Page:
Unmarried pregnant teenage girls continue to be a topic of gossip and viewed with shame today. How much more terrifying it must have been in this ancient culture to know that any group of men could simply apprehend and stone you if they realized you were pregnant and unmarried? Mary’s pregnancy was overshadowed by the fear of death.

The saga found in the narrative attributed to Matthew weaves the theme of death into the story in a different way. It’s Matthew who tells us of the magi, the visitors from a foreign land who practice a different religion. Among the gifts they bring is myrrh. Myrrh is a resin, much like incense. Most of us would consider the odor to be foul. Among its uses was preparing a body for burial. What a gift to give to a new born child! But remember that immediately after the visit of the magi Herod began the slaughter of all children under age 2. Joseph took Mary and their child to Egypt to escape the actions of a brutal despot. In other words, Matthew’s narrative places the birth of Jesus into the context of brutal, senseless killing.

Implied in chronicles presented by the authors of Luke and Matthew is the message that providential care of the Holy One leads to deliverance from sorrow and death. Through dreams and visions and with the help of their friends and family, Mary, Joseph, and Jesus remain safe even when fleeing as refugees from the despotic ruler intent on killing the child.

The world today is not so much different from the world depicted by the writers of Matthew and Luke. Today, women continue to face challenges to simply receive safe and affordable health care, particularly in regard to reproductive issues. It seems that others insist that they should determine what’s best for individual women and the provision of health care. Women who seek mammograms and other health testing at agencies like Planned Parenthood are often terrorized by so-called “right to life” protestors who work to deny legal and affordable treatment options.

Beyond the scandal of treating women with fundamental disrespect, such as denying access to health service, there is also the plight of refugees today. Each day, the news media conveys stories of the hardship of refugees as they flee from Syria hoping to create new lives in other countries. Syrians are only some of the refugees who flee their homes due to threats of violence and death. People from Congo, Eritrea, Afghanistan and other countries torn by war seek safe-havens where they can simply live at peace with others. Given the practice of religion in their countries of origin, the majority of refugees today are Muslim. However, when Christian refugees attempted to flee Latin America in the 1970’s and 1980’s, they were not well received in North America.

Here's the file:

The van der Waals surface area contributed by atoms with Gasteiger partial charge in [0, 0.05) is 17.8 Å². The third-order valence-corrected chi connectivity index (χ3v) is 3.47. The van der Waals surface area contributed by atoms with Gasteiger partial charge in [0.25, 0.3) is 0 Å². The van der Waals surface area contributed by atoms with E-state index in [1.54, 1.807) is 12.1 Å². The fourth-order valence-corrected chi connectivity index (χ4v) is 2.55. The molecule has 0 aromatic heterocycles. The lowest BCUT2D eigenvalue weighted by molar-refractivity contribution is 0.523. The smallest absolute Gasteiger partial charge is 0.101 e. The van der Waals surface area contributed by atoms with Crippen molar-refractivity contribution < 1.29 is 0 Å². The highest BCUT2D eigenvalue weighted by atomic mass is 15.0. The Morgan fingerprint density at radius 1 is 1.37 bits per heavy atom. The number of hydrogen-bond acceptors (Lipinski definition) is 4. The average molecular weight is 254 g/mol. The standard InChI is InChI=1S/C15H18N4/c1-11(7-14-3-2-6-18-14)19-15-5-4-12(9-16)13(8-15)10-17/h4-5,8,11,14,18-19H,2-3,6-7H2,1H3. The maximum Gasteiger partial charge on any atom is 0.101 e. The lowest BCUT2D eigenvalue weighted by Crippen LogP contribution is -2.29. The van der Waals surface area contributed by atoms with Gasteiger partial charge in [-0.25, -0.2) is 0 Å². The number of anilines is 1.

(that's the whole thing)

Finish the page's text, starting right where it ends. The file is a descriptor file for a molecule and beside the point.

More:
Again this year many Christians around the world will recount the stories of the birth of Jesus, hear the sagas for the Mary, Joseph, and Jesus who narrowly escaped death, and recall how they fled as refugees at night. These same Christians will return to their homes and share festive holidays with loved ones. Somehow they conclude that it is good and right to make the lives of others more difficult by restricting health care to women and refusing to accept today’s refugees in their communities while singing “Joy to the World” and “God Rest Ye Merry Gentlemen.”

The conservative Evangelical Christian magazine, Christianity Today, reported a few years ago that those who regularly read the Bible develop liberal social views. http://www.christianitytoday.com/ct/2011/october/survey-bible-reading-liberal.html While Evangelic and other conservative Christians talk a great deal about the Bible, often appearing to worship the book itself, I suspect that few of them actually read the Bible and, in particular the Gospels which convey the teachings of Jesus, with any regularity. Instead, they probably listen to preachers who pick specific verses and present them out of context to make a case for conservative views that make life difficult for others. If we really want to Keep Christ in Christmas, we must read the Biblical stories of the birth of Jesus as they are presented and not the way we want them to be. If we take these stories seriously, we’ll understand that before all else Christmas is about giving hope to those who are on the margins of society: the refugees, the homeless, the mentally ill, and all those others who in our comfort we implicitly and explicitly oppress.

The message of Christmas announced by the angels for peace on earth begins when we bring light to those whose lives have become dark because of societal marginalization. Just as Luke and Matthew recount stories of hope for the marginalized in their accounts of Jesus birth, Christ is found in our Christmas when we bring hope to those marginalized today. When hope is restored, we will all have a very merry Christmas indeed.

© 2015, emerging by Lou Kavar, Ph.D.. All rights reserved.